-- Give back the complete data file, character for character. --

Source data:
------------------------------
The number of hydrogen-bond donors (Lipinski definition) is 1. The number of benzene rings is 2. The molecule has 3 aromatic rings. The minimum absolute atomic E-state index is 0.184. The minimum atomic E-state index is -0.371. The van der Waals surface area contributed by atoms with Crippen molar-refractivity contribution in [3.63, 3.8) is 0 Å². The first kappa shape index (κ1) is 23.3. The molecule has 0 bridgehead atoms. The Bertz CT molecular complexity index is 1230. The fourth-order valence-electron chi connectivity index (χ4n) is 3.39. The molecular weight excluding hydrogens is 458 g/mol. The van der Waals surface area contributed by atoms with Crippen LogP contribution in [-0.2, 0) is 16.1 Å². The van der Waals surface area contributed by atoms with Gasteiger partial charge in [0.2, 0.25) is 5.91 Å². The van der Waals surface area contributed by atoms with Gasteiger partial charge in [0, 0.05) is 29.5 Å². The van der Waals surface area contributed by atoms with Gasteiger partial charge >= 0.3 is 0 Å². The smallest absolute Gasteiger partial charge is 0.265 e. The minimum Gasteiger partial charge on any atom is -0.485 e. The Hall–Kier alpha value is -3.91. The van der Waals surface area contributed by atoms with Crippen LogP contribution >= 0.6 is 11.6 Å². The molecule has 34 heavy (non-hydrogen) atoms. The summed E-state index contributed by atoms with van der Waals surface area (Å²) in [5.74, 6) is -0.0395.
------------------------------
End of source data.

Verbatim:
The number of hydrogen-bond donors (Lipinski definition) is 1. The number of benzene rings is 2. The molecule has 3 aromatic rings. The minimum absolute atomic E-state index is 0.184. The minimum atomic E-state index is -0.371. The van der Waals surface area contributed by atoms with Crippen molar-refractivity contribution in [3.63, 3.8) is 0 Å². The first kappa shape index (κ1) is 23.3. The molecule has 0 bridgehead atoms. The Bertz CT molecular complexity index is 1230. The fourth-order valence-electron chi connectivity index (χ4n) is 3.39. The molecular weight excluding hydrogens is 458 g/mol. The van der Waals surface area contributed by atoms with Crippen LogP contribution in [-0.2, 0) is 16.1 Å². The van der Waals surface area contributed by atoms with Gasteiger partial charge in [0.2, 0.25) is 5.91 Å². The van der Waals surface area contributed by atoms with Gasteiger partial charge in [0, 0.05) is 29.5 Å². The van der Waals surface area contributed by atoms with Gasteiger partial charge >= 0.3 is 0 Å². The smallest absolute Gasteiger partial charge is 0.265 e. The minimum Gasteiger partial charge on any atom is -0.485 e. The Hall–Kier alpha value is -3.91. The van der Waals surface area contributed by atoms with Crippen LogP contribution >= 0.6 is 11.6 Å². The molecule has 34 heavy (non-hydrogen) atoms. The summed E-state index contributed by atoms with van der Waals surface area (Å²) in [5.74, 6) is -0.0395.